I sent “The Harp” to Spark, which is a literary genre-fiction market. I have a hard time deciding where to send that one, since it is clearly fantasy, about sorcery, but its theme is decidedly sensual, so that rules out quite a few places that would otherwise be good for stories about sorcerors.  On the other hand, it’s not particularly kinky, more cerebral, so that rules out a lot of places that are more topical and weird.  I’m just going to keep sending these out until they stick somewhere.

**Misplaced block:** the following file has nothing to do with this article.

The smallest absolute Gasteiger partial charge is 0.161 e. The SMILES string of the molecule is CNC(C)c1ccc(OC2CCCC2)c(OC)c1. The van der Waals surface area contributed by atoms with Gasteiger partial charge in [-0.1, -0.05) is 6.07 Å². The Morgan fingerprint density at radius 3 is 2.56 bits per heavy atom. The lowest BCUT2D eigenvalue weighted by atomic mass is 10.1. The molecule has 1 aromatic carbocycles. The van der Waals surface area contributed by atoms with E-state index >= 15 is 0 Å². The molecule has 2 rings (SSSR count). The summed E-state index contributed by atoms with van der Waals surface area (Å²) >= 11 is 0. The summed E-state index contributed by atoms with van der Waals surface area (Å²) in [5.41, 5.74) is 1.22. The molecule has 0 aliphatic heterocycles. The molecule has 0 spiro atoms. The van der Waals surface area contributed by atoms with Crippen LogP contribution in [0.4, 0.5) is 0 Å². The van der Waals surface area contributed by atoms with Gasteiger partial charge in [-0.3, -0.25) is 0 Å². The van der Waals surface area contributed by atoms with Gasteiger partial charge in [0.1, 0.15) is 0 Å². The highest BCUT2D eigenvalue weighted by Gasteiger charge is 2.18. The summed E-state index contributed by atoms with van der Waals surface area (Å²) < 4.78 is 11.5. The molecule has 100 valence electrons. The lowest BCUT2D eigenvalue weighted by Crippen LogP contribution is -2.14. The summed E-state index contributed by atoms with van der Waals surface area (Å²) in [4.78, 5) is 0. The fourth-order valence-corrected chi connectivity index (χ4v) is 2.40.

I recently heard an author saying that you should only send stories to the top ten markets and trunk them if they don’t get published there.  I’m not buying that for now.  I know these stories are good, but they are not fashionable.  They are probably considered old-fashioned.  I’m not after prestige with other writers; I’m not even after the money.  I want people to be able to read these stories, and I want the opinions of good editors, not all of whom work at the top ten short story markets in SFF right now.  I am not trying to impress the top writers in the field.  Most of those markets seem very trendy to me, and unlike other people, I do not write just what those particular editors want.  So it might take longer, but I’ll see that people have a way to read them eventually.